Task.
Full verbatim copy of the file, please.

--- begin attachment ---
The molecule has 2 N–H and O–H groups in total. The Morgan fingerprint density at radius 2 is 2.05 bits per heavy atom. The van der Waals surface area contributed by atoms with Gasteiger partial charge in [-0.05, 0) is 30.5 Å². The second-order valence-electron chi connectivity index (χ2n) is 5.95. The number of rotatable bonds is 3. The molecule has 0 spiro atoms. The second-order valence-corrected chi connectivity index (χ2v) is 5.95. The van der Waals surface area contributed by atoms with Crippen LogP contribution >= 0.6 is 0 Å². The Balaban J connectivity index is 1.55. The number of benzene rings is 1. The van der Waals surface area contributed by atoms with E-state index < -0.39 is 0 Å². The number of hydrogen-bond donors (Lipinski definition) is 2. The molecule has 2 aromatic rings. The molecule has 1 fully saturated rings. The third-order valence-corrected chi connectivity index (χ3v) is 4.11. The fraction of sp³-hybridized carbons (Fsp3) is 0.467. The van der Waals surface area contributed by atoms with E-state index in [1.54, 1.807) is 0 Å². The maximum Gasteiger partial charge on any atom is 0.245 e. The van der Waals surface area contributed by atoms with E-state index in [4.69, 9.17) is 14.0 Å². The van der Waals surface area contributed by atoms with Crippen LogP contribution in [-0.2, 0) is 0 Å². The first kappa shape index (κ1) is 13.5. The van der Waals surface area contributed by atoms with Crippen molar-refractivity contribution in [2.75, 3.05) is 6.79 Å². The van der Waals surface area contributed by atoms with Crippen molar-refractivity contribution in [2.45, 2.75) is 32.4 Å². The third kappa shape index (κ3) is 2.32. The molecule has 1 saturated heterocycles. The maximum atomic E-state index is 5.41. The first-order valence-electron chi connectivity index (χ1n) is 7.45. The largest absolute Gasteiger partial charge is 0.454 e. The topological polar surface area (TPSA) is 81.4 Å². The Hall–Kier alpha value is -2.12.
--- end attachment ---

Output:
The molecule has 2 N–H and O–H groups in total. The Morgan fingerprint density at radius 2 is 2.05 bits per heavy atom. The van der Waals surface area contributed by atoms with Gasteiger partial charge in [-0.05, 0) is 30.5 Å². The second-order valence-electron chi connectivity index (χ2n) is 5.95. The number of rotatable bonds is 3. The molecule has 0 spiro atoms. The second-order valence-corrected chi connectivity index (χ2v) is 5.95. The van der Waals surface area contributed by atoms with Crippen LogP contribution >= 0.6 is 0 Å². The Balaban J connectivity index is 1.55. The number of benzene rings is 1. The van der Waals surface area contributed by atoms with E-state index < -0.39 is 0 Å². The number of hydrogen-bond donors (Lipinski definition) is 2. The molecule has 2 aromatic rings. The molecule has 1 fully saturated rings. The third-order valence-corrected chi connectivity index (χ3v) is 4.11. The fraction of sp³-hybridized carbons (Fsp3) is 0.467. The van der Waals surface area contributed by atoms with E-state index in [1.54, 1.807) is 0 Å². The maximum Gasteiger partial charge on any atom is 0.245 e. The van der Waals surface area contributed by atoms with E-state index in [4.69, 9.17) is 14.0 Å². The van der Waals surface area contributed by atoms with Crippen LogP contribution in [-0.2, 0) is 0 Å². The first kappa shape index (κ1) is 13.5. The van der Waals surface area contributed by atoms with Crippen molar-refractivity contribution in [2.75, 3.05) is 6.79 Å². The van der Waals surface area contributed by atoms with Crippen molar-refractivity contribution in [2.45, 2.75) is 32.4 Å². The third kappa shape index (κ3) is 2.32. The molecule has 1 saturated heterocycles. The maximum atomic E-state index is 5.41. The first-order valence-electron chi connectivity index (χ1n) is 7.45. The largest absolute Gasteiger partial charge is 0.454 e. The topological polar surface area (TPSA) is 81.4 Å². The Hall–Kier alpha value is -2.12.